Biltmore Hills has contributed to a “strong tradition of diversity in tennis in Raleigh,” said Cy King, a local USTA representative who worked 30 years as the city of Raleigh’s director of tennis.

“As far as diversity now, it’s amazing when you look at the rankings and the players from Wake County,” King said. “It’s a pretty diverse population – Asian-American, Indian and African-American.

“You see those kids really do well, and that inspires other kids to go out and work just as hard. They’re great role models for the game of tennis.”

Raleigh plans to start construction in July on the $2.7 million state-of-the-art Southeast Raleigh Tennis Center on Fitzgerald Drive, south of Interstate 40. The facility will host city leagues, drop-in play and instructional training.

Officials expect it will become a destination for high school and college tournaments.

Tennis has gained popularity in Raleigh, where 13,500 adult players participate in a local USTA league, said Ken Hisler, assistant director of recreation for the city’s Parks, Recreation and Cultural Resources Department.

The sport generates nearly $400,000 in revenue each year through tennis-court rentals, Hisler said, and the Millbrook Exchange Tennis Center in North Raleigh sees 130,000 annual visitors.

The Ebony Racquet Club has increased court use by 190 percent since 2012, Hisler said, and it makes sense to build a new tennis center at the Biltmore Hills park.

“Building on that success to expand tennis access and opportunity is very exciting,” he said.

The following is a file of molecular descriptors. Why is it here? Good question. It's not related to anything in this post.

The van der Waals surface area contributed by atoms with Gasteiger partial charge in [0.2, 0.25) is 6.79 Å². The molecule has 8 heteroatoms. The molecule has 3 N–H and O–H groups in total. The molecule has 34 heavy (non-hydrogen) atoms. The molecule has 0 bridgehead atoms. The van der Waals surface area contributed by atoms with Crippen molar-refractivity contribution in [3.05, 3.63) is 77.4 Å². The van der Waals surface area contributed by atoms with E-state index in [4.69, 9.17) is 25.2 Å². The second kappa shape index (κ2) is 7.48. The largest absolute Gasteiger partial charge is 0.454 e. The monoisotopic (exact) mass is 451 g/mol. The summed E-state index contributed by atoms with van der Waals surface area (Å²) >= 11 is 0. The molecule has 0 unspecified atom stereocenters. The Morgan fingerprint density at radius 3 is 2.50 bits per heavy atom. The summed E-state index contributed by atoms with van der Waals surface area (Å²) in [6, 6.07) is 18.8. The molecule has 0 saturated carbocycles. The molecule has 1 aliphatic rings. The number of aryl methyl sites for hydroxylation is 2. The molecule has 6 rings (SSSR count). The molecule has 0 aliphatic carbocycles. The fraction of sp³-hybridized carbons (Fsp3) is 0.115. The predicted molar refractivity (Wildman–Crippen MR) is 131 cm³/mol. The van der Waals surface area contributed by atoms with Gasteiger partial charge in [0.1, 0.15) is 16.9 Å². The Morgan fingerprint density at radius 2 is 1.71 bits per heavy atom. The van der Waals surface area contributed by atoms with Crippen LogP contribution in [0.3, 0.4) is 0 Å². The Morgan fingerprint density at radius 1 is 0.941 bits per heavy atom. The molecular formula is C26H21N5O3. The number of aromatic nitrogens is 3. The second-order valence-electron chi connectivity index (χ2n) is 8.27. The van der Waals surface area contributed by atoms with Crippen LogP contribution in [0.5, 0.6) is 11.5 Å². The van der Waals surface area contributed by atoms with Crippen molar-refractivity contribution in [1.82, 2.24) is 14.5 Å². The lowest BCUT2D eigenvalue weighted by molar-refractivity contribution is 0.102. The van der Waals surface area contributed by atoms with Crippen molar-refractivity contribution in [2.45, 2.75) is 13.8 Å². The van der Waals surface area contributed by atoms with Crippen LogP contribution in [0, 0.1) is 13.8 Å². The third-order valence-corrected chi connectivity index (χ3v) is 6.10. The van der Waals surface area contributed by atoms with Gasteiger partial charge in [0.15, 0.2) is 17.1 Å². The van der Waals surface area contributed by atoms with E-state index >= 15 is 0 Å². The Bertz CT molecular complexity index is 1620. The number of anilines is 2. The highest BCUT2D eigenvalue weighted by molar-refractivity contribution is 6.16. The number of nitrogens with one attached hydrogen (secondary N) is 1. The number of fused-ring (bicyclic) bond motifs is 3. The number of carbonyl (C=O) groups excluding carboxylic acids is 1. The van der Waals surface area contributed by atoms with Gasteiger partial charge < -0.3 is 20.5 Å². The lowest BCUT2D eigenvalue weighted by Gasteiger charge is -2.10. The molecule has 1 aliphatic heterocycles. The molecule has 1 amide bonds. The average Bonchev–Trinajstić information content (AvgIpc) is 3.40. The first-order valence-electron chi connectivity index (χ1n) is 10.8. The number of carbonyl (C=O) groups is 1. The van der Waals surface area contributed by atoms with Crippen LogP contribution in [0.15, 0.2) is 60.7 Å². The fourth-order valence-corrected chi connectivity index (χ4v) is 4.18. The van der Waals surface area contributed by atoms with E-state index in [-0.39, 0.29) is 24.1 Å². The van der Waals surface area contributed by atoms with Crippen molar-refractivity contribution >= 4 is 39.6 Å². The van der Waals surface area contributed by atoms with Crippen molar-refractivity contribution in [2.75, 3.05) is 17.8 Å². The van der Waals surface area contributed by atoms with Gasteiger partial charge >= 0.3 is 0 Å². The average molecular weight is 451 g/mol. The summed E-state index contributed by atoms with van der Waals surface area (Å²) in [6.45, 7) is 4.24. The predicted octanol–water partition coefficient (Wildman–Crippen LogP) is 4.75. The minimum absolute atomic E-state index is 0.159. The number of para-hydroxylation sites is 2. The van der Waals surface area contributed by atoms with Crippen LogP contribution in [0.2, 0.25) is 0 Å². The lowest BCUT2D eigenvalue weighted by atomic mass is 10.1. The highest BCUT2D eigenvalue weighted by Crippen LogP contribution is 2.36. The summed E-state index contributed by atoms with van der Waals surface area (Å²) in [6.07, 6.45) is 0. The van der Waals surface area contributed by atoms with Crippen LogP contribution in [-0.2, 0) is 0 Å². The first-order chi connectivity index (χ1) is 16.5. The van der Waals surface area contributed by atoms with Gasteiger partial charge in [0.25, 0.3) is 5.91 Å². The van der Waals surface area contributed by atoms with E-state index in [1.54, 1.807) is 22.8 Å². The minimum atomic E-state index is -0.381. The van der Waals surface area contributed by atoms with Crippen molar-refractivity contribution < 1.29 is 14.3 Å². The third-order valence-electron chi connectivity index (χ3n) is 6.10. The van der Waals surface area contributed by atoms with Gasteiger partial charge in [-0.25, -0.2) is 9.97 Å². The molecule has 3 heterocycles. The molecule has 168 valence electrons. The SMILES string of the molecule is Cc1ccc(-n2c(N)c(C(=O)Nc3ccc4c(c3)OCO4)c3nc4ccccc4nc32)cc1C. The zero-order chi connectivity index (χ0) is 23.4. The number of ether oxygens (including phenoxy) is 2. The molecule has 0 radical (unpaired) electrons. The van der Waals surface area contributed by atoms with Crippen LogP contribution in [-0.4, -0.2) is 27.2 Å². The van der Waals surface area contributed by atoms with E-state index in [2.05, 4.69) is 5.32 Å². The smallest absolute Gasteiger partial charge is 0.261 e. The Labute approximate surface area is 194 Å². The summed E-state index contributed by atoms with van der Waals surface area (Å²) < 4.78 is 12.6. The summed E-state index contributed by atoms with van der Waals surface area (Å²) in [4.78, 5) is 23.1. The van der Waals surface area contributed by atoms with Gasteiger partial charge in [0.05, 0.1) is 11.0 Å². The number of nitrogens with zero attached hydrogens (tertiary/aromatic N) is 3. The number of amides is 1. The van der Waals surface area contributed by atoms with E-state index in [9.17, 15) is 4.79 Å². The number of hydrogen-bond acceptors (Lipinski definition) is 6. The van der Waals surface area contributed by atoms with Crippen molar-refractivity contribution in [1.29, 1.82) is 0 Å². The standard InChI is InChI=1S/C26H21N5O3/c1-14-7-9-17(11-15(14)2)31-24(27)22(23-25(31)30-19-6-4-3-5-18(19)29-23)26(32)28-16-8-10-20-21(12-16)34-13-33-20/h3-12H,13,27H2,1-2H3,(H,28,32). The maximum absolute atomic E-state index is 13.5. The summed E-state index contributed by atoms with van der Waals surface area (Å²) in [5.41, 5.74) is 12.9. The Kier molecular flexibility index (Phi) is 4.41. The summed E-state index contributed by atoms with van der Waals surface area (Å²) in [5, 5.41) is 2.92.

Billy Battle said he is proud of the growth among the local tennis community. And he’s thrilled to watch his grandson succeed.

“It feels awesome to see how he’s come to love the sport – and excel at it, too,” he said. “I’m tickled to death.”

Lincoln’s championship journey is paved by top rankings, including a national top-60 spot in the USTA division for 12-year-old boys. He was North Carolina’s No. 1 player in his age group in 2015 and 2016.

Lincoln aimed for the Southern Junior Championship – with a goal to win.

“That’s Lincoln for you,” said Bennett Bailey, a former tennis standout at N.C. State University and the head tennis pro at Millbrook who trains Lincoln and Catherine. “My job was to design a practice schedule to allow him the best opportunity to achieve that goal.”

Many credit Lincoln’s success to his speed and backhand, but Bailey also points to other qualities.

“His mental strength is something impressive to watch for somebody his age,” Bailey said. “It’s amazing how he can handle disappointment and handle adversity in a positive way, and bounce back from it.”

Chris Battle said it’s all about teamwork – at home and on the court.

“We’re Team Battle,” he said. “You never know what the end is going to be, but you continue to strive for excellence, continue to press forward.

“We’re not quitters. That’s not our last name. We’re Battles.”

ldrwigg@gmail.com